PET scans (positron emission tomography scans) are often done in conjunction with CT scans (computerized tomography scans) or MRI scans (magnetic resonance imaging scans).

While CT and MRI scans show images of your body’s internal organs and tissues, PET scans can give your healthcare provider a view of complex systemic diseases by showing problems at the cellular level.

Unlike MRIs, PET scans use positrons. A tracer is injected into your body that allows the radiologist to see the area scanned.

An MRI scan can be used when your organ shape or blood vessels are in question, whereas PET scans will be used to see your body’s function.

MRI exams use magnetic fields and radio waves to take images of organs or other structures inside of your body.

These images can be used to determine if you have injured or unhealthy tissue within your body.

A PET scan is an imaging exam that’s used to diagnose diseases or issues by looking at how the body is functioning.

It uses a special dye with radioactive tracers to help the machine capture changes in how the body’s working, such as how it absorbs sugar or how the brain’s functioning.

A PET scan is usually performed to:

  • identify lapses in cognitive function
  • show how the heart is working
  • find cancer
  • examine how the body is reacting to cancer
  • find an infection

PET scans are often performed on PET/CT or PET/MRI combination machines.

This makes the process quite similar to an MRI procedure.

If your PET scan is performed on a combination machine:

  1. You’ll first receive the radioactive tracer. The tracer may take up to an hour to be absorbed.
  2. You may be offered ear plugs or headphones to help protect your ears from the noise of the machine.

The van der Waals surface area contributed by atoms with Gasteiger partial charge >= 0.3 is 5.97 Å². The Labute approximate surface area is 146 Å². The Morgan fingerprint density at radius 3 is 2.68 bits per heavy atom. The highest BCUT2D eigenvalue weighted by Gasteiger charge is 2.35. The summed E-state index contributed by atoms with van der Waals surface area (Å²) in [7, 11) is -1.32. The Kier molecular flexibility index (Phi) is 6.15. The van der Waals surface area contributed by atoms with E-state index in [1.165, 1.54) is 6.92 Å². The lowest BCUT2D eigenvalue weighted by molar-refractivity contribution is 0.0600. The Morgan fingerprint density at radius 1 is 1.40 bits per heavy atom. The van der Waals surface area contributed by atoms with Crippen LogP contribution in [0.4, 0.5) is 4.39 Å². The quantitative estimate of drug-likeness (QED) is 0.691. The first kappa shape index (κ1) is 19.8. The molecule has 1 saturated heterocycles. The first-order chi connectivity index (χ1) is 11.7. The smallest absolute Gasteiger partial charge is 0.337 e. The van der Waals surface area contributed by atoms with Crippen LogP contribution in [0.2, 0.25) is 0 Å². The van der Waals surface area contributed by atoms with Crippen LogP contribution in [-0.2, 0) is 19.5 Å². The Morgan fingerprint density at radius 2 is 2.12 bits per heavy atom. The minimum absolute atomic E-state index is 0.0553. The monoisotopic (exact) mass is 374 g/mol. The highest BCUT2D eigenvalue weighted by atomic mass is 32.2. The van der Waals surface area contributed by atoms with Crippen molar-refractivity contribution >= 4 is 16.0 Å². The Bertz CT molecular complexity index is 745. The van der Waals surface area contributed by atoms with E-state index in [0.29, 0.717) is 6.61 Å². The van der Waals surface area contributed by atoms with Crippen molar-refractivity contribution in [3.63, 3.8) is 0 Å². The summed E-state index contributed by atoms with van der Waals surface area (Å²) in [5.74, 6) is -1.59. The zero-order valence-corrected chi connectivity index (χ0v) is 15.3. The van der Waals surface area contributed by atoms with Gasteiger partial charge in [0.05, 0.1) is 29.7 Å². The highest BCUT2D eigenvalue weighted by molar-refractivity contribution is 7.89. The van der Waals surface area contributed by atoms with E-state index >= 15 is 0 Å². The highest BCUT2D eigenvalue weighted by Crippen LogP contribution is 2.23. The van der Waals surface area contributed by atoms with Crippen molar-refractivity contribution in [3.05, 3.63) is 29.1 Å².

3. You’ll be asked to lie down on the table. The table will slide into the PET/MRI machine.
  4. The PET/MRI machine will begin imaging your body. This process can take up to an hour and a half. You must remain still during the imaging process.
  5. The table slides out of the machine.

PET/CT machines have been in operation longer than PET/MRI machines, which are typically more costly.

Although the first consideration is whether or not you need an MRI, your healthcare provider might have other reasons for choosing a PET/CT over an PET/MRI.

Why your doctor might recommend a PET/CT?

  • established procedures
  • familiarity
  • been in use for a long time
  • exams can be done quickly
  • accuracy is established
  • less expensive
  • better soft tissue visibility
  • better time capture
  • better anatomic resolution

Why your doctor might recommend a PET/MRI?

  • increased sensitivity for certain organs
  • less exposure to radiation
  • convenience if you also need an MRI

Your healthcare provider might suggest a PET scan if there’s a need to see how the body’s functioning in regard to:

  • blood flow
  • oxygen use
  • metabolism of organs and tissue

Most PET Scans are done in a PET/CT combination machine. If you need both an MRI and a PET scan, they can be done at the same time in newer PET/MRI machines.

If you have metal, medical implants, tattoos, experience claustrophobia, or may be pregnant, you should notify your healthcare provider before getting an MRI, PET, or CT scan.